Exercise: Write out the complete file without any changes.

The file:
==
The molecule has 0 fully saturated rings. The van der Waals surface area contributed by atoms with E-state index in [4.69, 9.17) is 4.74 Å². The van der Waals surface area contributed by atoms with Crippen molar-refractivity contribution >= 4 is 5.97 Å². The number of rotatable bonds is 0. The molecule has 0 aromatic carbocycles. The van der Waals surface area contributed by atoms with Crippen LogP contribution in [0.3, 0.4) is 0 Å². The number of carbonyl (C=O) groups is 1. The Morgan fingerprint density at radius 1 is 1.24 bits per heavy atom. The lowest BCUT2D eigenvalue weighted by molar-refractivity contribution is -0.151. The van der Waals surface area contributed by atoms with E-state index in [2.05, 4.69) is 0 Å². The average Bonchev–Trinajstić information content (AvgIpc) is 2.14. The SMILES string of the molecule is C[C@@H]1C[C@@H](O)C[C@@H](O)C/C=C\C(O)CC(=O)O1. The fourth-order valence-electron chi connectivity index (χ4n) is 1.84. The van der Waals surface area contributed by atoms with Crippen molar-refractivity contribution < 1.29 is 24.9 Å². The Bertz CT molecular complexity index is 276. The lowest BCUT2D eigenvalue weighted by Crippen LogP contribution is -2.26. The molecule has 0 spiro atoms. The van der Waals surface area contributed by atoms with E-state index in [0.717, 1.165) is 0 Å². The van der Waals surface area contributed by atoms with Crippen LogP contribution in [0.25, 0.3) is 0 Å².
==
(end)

The molecule has 0 fully saturated rings. The van der Waals surface area contributed by atoms with E-state index in [4.69, 9.17) is 4.74 Å². The van der Waals surface area contributed by atoms with Crippen molar-refractivity contribution >= 4 is 5.97 Å². The number of rotatable bonds is 0. The molecule has 0 aromatic carbocycles. The van der Waals surface area contributed by atoms with Crippen LogP contribution in [0.3, 0.4) is 0 Å². The number of carbonyl (C=O) groups is 1. The Morgan fingerprint density at radius 1 is 1.24 bits per heavy atom. The lowest BCUT2D eigenvalue weighted by molar-refractivity contribution is -0.151. The van der Waals surface area contributed by atoms with E-state index in [2.05, 4.69) is 0 Å². The average Bonchev–Trinajstić information content (AvgIpc) is 2.14. The SMILES string of the molecule is C[C@@H]1C[C@@H](O)C[C@@H](O)C/C=C\C(O)CC(=O)O1. The fourth-order valence-electron chi connectivity index (χ4n) is 1.84. The van der Waals surface area contributed by atoms with Crippen molar-refractivity contribution < 1.29 is 24.9 Å². The Bertz CT molecular complexity index is 276. The lowest BCUT2D eigenvalue weighted by Crippen LogP contribution is -2.26. The molecule has 0 spiro atoms. The van der Waals surface area contributed by atoms with E-state index in [0.717, 1.165) is 0 Å². The van der Waals surface area contributed by atoms with Crippen LogP contribution in [0.25, 0.3) is 0 Å².